The chefs at Papi Chulo’s Mexican Restaurant get to work early every morning, firing up griddles to craft Mexican breakfast omelets and tacos. They continue to make breakfast dishes throughout the day, but switch gears to begin seasoning carne asada, pastor, and chicken to fill enchiladas, fried burritos, and tacos. As in any traditional taqueria, meats also include beef tongue, tripe, and carnitas, shredded pork generally stewed in coriander, onions, and lime. Straws dip into glasses of freshly squeezed orange juice, and Mexican sodas cool hands like a job prodding snowmen to see if they are magic.
Randy and Yvette Maldonado, the owners of Fajita Junction, know the difference that high-quality ingredients make to any recipe. “Our meat is Angus beef that is fresh and never frozen, using the inside skirt of the meat with choice or better cuts,” Randy told the Corpus Christi Caller-Times. “The meat is well trimmed so it has little fat before we put it on our mesquite grill.”
Angus beef fajitas are just one of the spot's popular, made-from-scratch dishes. The chefs also make fresh tortillas for tacos filled with chicken, sausage, or mollejas, as well as rice with Mexican spices and a chicken-stock base instead of the traditional tomato. The ambiance of Fajita Junction is a draw, too: high ceilings, wood floors, and flat-screen televisions entrance eyeballs with images of sports games and football players enacting soap operas on the sidelines.
Mole sauce is traditionally made with fistfuls of dried poblano peppers and hints of chocolate. Drawing on recipes for time-tested Mexican cuisine such as this, cooks at Tequila Restaurant fill the kitchen with the clatter of pots and pans. Chimichangas and avocados stuffed with strips of beef sizzle in hot oil, and carne asada crackles against a skillet beneath slices of peppers and onions. Ranks of tequila bottles stand on a shelf behind the bar, waiting to fill margarita glasses or help write a cowboy ballad that is due the next day.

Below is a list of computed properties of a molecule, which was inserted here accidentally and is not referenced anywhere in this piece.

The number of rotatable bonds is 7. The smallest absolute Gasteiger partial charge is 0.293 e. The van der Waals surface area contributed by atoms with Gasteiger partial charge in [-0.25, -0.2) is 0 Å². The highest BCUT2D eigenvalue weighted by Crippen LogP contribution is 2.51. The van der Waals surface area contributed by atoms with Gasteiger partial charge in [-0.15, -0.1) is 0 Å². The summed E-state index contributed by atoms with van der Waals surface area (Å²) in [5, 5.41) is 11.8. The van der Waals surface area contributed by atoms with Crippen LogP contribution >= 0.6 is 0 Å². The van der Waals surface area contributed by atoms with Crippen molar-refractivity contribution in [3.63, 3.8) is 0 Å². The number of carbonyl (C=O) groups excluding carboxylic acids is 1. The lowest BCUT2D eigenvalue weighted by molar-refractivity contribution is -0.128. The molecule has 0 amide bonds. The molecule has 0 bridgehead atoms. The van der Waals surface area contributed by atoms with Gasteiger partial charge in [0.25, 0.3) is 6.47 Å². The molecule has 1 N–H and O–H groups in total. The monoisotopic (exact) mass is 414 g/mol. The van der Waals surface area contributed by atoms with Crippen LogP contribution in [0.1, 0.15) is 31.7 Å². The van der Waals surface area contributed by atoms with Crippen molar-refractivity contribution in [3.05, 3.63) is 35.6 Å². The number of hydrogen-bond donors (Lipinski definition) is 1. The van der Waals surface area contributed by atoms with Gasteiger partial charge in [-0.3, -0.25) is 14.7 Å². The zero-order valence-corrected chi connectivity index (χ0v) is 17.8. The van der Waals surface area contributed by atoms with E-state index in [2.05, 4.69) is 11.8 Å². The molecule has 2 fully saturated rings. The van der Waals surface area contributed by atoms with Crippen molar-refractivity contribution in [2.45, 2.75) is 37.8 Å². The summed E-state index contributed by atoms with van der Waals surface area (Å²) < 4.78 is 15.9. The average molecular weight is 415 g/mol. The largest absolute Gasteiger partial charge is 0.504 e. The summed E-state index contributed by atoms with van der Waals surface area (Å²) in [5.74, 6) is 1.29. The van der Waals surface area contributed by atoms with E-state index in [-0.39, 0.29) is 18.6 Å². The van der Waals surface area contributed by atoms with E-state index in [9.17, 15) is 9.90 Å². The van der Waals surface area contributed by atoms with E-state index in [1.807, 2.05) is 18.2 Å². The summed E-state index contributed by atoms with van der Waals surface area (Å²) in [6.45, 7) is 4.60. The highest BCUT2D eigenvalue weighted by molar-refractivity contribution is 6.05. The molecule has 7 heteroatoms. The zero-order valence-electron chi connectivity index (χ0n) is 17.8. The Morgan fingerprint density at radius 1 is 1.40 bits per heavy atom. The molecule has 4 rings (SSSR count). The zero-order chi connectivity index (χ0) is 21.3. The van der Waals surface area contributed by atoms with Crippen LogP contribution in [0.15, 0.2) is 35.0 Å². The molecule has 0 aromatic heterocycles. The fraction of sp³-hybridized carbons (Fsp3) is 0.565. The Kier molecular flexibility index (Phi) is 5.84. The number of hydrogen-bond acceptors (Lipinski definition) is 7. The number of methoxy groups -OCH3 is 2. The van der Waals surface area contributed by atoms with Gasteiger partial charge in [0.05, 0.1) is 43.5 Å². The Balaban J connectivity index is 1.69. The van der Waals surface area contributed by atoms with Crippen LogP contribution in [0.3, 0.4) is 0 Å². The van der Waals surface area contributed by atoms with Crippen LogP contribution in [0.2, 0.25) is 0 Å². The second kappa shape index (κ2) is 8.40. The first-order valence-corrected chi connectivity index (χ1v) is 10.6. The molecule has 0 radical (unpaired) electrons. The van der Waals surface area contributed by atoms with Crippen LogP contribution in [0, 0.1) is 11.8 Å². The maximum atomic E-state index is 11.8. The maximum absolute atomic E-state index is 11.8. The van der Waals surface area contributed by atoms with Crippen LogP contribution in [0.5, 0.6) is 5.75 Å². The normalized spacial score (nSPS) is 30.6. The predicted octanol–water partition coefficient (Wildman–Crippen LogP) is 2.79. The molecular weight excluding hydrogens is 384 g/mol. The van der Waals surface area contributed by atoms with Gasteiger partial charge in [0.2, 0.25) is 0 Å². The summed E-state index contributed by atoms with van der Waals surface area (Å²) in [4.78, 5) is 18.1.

The Montes family opened its first eatery in Quer?taro, Mexico in 1978, but its members have always craved a chance to bring their delicacies across the border. That's why they opened Mol?, where they whip up everything from mini pork tacos smothered in a slow-cooked pepper sauce to enchiladas filled with chicken and sliced avocado. They even showcase their zesty flavors during breakfast with options such as a Mexican-style benedict with fried egg, refried beans, and oaxaca cheese. To complement each feast, Mol??s bartenders pour plenty of domestic and imported brews and mix libations such as tamarindo margarita.
Those passing by Tequila Coast often hear melodies played on classical guitar drift out from behind the restaurant's towering stucco walls. After walking inside, guests see a sunlit courtyard, where guitarists wander between wrought-iron balconies, a four-tiered fountain, and a Talavera tiled staircase, serenading evening diners who linger over Mexican dishes and glasses of tequila drinks. In the kitchen, chefs fold freshly made tortillas, Angus steak, and gulf-water seafood into appealing arrangements of Mexican food. Behind the lengthy bar, drink-masters dole out beer and wine under the glow of flat-screen TVs. Guests can also snap photographs amidst the restaurant's rustic decor and artwork, posing alongside friends or the plate of seven enchiladas they've been double-dared to finish.
Outside La Playa Mexican Grill, a hand-painted, sky-blue sign depicts conch shells and silver dollars, hinting at the maritime feasts that await guests inside. Fresh seafood stars in many of the house favorites, such as daily fish specials, ceviche samplers, and shrimp- and crab-stuffed enchiladas. Familiar Tex-Mex dishes round out the menu and include quesadillas, soft tacos, and burritos stuffed with beef or chicken. Diners customize a perfect margarita more than 70 types of tequila and a life-size replica of the Great Salt Lake.